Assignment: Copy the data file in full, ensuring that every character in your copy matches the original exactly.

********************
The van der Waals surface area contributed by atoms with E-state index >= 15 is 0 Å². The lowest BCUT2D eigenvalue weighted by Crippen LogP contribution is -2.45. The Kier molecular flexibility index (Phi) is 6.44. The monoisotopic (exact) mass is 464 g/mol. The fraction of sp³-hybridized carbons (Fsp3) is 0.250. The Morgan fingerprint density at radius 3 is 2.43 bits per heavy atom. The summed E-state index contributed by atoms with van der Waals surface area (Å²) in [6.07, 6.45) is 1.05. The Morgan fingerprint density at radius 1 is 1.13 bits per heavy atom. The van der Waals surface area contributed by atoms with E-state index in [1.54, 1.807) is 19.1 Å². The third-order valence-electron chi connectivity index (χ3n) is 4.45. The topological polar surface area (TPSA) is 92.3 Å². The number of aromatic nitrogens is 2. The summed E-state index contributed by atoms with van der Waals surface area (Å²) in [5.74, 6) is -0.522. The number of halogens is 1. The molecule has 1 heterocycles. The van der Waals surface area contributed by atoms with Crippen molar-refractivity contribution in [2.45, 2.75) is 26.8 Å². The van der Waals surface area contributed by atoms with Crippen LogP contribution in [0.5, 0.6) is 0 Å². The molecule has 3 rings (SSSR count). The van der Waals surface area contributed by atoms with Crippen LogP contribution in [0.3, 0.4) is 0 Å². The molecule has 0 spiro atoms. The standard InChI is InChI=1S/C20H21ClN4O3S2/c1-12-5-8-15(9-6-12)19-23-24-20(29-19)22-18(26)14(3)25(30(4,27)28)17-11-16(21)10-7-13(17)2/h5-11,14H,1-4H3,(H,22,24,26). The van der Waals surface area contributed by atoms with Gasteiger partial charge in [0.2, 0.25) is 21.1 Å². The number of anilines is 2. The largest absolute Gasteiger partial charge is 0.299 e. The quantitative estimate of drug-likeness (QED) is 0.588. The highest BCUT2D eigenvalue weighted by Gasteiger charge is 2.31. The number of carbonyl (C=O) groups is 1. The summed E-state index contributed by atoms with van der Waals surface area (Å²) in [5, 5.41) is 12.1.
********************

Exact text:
The van der Waals surface area contributed by atoms with E-state index >= 15 is 0 Å². The lowest BCUT2D eigenvalue weighted by Crippen LogP contribution is -2.45. The Kier molecular flexibility index (Phi) is 6.44. The monoisotopic (exact) mass is 464 g/mol. The fraction of sp³-hybridized carbons (Fsp3) is 0.250. The Morgan fingerprint density at radius 3 is 2.43 bits per heavy atom. The summed E-state index contributed by atoms with van der Waals surface area (Å²) in [6.07, 6.45) is 1.05. The Morgan fingerprint density at radius 1 is 1.13 bits per heavy atom. The van der Waals surface area contributed by atoms with E-state index in [1.54, 1.807) is 19.1 Å². The third-order valence-electron chi connectivity index (χ3n) is 4.45. The topological polar surface area (TPSA) is 92.3 Å². The number of aromatic nitrogens is 2. The summed E-state index contributed by atoms with van der Waals surface area (Å²) in [5.74, 6) is -0.522. The number of halogens is 1. The molecule has 1 heterocycles. The van der Waals surface area contributed by atoms with Crippen molar-refractivity contribution in [2.45, 2.75) is 26.8 Å². The van der Waals surface area contributed by atoms with Crippen LogP contribution in [0.5, 0.6) is 0 Å². The molecule has 3 rings (SSSR count). The van der Waals surface area contributed by atoms with Crippen LogP contribution in [0.3, 0.4) is 0 Å². The molecule has 0 spiro atoms. The standard InChI is InChI=1S/C20H21ClN4O3S2/c1-12-5-8-15(9-6-12)19-23-24-20(29-19)22-18(26)14(3)25(30(4,27)28)17-11-16(21)10-7-13(17)2/h5-11,14H,1-4H3,(H,22,24,26). The van der Waals surface area contributed by atoms with Gasteiger partial charge in [0.2, 0.25) is 21.1 Å². The number of anilines is 2. The largest absolute Gasteiger partial charge is 0.299 e. The quantitative estimate of drug-likeness (QED) is 0.588. The highest BCUT2D eigenvalue weighted by Gasteiger charge is 2.31. The number of carbonyl (C=O) groups is 1. The summed E-state index contributed by atoms with van der Waals surface area (Å²) in [5, 5.41) is 12.1.